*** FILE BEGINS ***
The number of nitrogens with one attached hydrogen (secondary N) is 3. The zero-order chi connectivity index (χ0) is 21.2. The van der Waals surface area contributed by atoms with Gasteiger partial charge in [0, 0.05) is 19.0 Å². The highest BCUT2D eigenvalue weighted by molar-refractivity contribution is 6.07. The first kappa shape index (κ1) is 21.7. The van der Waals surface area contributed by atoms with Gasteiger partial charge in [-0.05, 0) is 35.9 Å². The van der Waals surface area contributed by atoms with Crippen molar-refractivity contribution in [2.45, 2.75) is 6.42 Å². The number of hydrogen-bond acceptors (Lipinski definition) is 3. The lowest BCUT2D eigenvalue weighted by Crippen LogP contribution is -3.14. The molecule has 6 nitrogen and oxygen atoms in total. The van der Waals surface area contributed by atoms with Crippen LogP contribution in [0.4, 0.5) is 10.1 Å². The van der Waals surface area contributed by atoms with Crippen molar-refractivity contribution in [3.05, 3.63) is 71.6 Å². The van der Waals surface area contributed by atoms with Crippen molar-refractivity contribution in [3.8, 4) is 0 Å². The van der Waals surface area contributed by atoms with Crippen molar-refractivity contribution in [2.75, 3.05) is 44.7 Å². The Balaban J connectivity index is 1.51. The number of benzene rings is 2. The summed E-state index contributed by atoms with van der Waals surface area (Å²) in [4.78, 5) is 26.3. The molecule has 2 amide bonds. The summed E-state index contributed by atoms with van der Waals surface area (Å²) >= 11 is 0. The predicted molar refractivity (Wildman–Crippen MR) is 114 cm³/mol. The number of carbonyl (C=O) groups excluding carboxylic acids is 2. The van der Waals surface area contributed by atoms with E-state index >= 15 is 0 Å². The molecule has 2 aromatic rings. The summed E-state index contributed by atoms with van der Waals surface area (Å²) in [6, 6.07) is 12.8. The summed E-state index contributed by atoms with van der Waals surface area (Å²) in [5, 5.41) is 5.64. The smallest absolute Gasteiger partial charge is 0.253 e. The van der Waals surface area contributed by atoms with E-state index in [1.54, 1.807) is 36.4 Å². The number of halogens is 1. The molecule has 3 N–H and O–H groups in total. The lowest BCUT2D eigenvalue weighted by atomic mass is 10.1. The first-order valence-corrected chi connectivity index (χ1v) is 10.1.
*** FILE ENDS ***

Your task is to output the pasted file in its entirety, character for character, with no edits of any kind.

The number of nitrogens with one attached hydrogen (secondary N) is 3. The zero-order chi connectivity index (χ0) is 21.2. The van der Waals surface area contributed by atoms with Gasteiger partial charge in [0, 0.05) is 19.0 Å². The highest BCUT2D eigenvalue weighted by molar-refractivity contribution is 6.07. The first kappa shape index (κ1) is 21.7. The van der Waals surface area contributed by atoms with Gasteiger partial charge in [-0.05, 0) is 35.9 Å². The van der Waals surface area contributed by atoms with Crippen molar-refractivity contribution in [2.45, 2.75) is 6.42 Å². The number of hydrogen-bond acceptors (Lipinski definition) is 3. The lowest BCUT2D eigenvalue weighted by Crippen LogP contribution is -3.14. The molecule has 6 nitrogen and oxygen atoms in total. The van der Waals surface area contributed by atoms with Crippen LogP contribution in [0.4, 0.5) is 10.1 Å². The van der Waals surface area contributed by atoms with Crippen molar-refractivity contribution in [3.05, 3.63) is 71.6 Å². The van der Waals surface area contributed by atoms with Crippen molar-refractivity contribution in [3.8, 4) is 0 Å². The van der Waals surface area contributed by atoms with Crippen molar-refractivity contribution in [2.75, 3.05) is 44.7 Å². The Balaban J connectivity index is 1.51. The number of benzene rings is 2. The summed E-state index contributed by atoms with van der Waals surface area (Å²) in [4.78, 5) is 26.3. The molecule has 2 amide bonds. The summed E-state index contributed by atoms with van der Waals surface area (Å²) >= 11 is 0. The predicted molar refractivity (Wildman–Crippen MR) is 114 cm³/mol. The number of carbonyl (C=O) groups excluding carboxylic acids is 2. The van der Waals surface area contributed by atoms with E-state index >= 15 is 0 Å². The molecule has 2 aromatic rings. The summed E-state index contributed by atoms with van der Waals surface area (Å²) in [6, 6.07) is 12.8. The summed E-state index contributed by atoms with van der Waals surface area (Å²) in [5, 5.41) is 5.64. The smallest absolute Gasteiger partial charge is 0.253 e. The van der Waals surface area contributed by atoms with E-state index in [1.54, 1.807) is 36.4 Å². The number of halogens is 1. The molecule has 3 N–H and O–H groups in total. The lowest BCUT2D eigenvalue weighted by atomic mass is 10.1. The first-order valence-corrected chi connectivity index (χ1v) is 10.1.